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Common Terms When Applying for Social Security Disability

When injuries or chronic health conditions prevent you from working, Social Security disability benefits provide a safety net. Determining whether you are eligible and applying for these benefits can be a time consuming and complicated process. In too many cases, applications end up getting denied or delayed. Part of the problem is that the terms Social Security uses can be confusing to people unfamiliar with them. The following highlights some common phrases you are likely to encounter.

What Qualifies as a Disability?

One of the most important aspects in filing a benefit claim is understanding how the Social Security Administration (SSA) defines disability. Their definition is different than that used by other government agencies and social service programs. For example, while temporary or short term health problems may qualify you for unemployment benefits, these conditions do not make you eligible for Social Security disability insurance (SSDI).

Approved disabilities may include physical, emotional, or intellectual impairments, provided they meet the following guidelines:

  • Your disability has lasted or is expected to last for more than a year and eventually result in your death.
  • Your disability prevents you from doing work you did before.
  • Your disability prevents you from adjusting to other types of jobs or employment, as determined by the SSA.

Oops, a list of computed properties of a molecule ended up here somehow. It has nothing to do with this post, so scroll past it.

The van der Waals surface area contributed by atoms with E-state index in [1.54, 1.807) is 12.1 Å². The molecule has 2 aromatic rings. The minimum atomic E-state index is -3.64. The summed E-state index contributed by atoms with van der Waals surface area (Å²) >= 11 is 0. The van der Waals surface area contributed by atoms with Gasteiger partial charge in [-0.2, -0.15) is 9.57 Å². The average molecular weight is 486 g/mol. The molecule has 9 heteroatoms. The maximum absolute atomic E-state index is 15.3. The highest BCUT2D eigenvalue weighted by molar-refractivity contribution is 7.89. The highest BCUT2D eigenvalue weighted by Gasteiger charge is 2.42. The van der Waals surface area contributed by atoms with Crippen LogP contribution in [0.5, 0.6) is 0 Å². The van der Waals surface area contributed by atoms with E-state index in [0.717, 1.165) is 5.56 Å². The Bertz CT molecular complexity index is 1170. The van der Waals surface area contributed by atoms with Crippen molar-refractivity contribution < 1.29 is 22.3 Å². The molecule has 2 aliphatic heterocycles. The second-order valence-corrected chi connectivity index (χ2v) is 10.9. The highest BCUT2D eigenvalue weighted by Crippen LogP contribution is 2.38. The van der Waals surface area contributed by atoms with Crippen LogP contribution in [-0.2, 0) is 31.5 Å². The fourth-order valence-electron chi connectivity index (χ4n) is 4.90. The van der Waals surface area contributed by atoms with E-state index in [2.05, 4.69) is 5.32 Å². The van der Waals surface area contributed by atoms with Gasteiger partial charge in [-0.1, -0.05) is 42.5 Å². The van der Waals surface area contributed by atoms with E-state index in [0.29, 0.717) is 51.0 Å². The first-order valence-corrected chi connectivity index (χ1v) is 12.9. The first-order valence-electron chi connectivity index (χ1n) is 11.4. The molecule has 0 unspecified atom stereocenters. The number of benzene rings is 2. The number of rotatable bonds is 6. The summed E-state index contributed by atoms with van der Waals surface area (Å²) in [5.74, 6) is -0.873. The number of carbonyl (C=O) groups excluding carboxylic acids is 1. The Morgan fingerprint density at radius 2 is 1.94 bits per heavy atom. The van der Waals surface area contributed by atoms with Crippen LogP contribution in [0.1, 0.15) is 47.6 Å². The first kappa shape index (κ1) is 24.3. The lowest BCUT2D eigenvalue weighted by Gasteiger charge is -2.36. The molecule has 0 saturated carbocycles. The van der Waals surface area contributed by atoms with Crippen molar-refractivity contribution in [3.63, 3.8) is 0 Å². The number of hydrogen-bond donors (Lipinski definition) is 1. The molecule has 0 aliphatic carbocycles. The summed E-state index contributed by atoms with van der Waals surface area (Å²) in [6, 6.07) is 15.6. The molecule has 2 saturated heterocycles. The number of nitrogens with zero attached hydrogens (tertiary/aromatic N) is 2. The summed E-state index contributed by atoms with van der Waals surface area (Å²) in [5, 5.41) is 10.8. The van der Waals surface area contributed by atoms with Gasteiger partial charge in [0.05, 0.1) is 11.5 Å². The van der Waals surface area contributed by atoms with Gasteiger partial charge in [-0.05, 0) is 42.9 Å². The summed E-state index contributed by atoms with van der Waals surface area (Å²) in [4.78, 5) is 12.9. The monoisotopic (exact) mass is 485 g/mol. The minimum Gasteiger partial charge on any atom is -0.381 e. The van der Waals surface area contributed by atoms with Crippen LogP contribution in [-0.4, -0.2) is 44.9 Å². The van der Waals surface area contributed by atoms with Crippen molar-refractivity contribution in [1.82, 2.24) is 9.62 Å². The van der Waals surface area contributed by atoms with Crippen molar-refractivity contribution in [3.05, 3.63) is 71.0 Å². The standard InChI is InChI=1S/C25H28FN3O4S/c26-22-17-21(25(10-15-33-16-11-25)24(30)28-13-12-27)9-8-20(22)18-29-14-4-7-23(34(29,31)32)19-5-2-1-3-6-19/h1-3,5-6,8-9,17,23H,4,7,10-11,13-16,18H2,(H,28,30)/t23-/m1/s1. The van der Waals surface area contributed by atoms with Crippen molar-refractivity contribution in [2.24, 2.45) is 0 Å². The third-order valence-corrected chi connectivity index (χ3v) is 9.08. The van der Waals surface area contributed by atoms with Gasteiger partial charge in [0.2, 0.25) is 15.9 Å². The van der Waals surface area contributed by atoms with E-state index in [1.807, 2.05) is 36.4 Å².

To determine whether you might be eligible for disability benefits, review these guidelines and check to see if your condition is listed under the SSA’s official listing of impairments.

Terms Used When Filing a Social Security Disability Claim

You can find SSA approved guides to disability benefits online. While these are designed to guide you through the SSDI application process,  the problem with these publications is that they are likely to use terms you are unfamiliar with. Common phrases you are likely to encounter include:

  • Work credits: You earn work credits by paying taxes under the Federal Insurance Contributions Act (FICA). You can earn up to four per year, depending on your hours and your income. To qualify for SSDI, you will generally need to have earned 20 credits over a 15 year period. This varies depending on your age.
  • Substantial gainful activity: This is any part time or full time paid work you perform.
  • Date of entitlement: SSDI typically require a waiting period of five months after filing your application before you are entitled to benefits.
  • Compassionate Allowance: If you suffer from certain types of conditions, such as cancer and other recognized diseases, which are recognized by the SSA, it can speed up the application and approval process.
  • Disability Adjudication and Review: This is the process for appealing a decision is your benefit application is denied.

Contact Us Today for Help

These are just a few of the terms you are likely to encounter when applying for disability benefits. At Farrell Disability Law, we can guide you through this process, helping you get the maximum amount you are entitled to. To request a consultation in our Jacksonville or Orlando office, call or contact our Jacksonville Social Security disability attorney online today.


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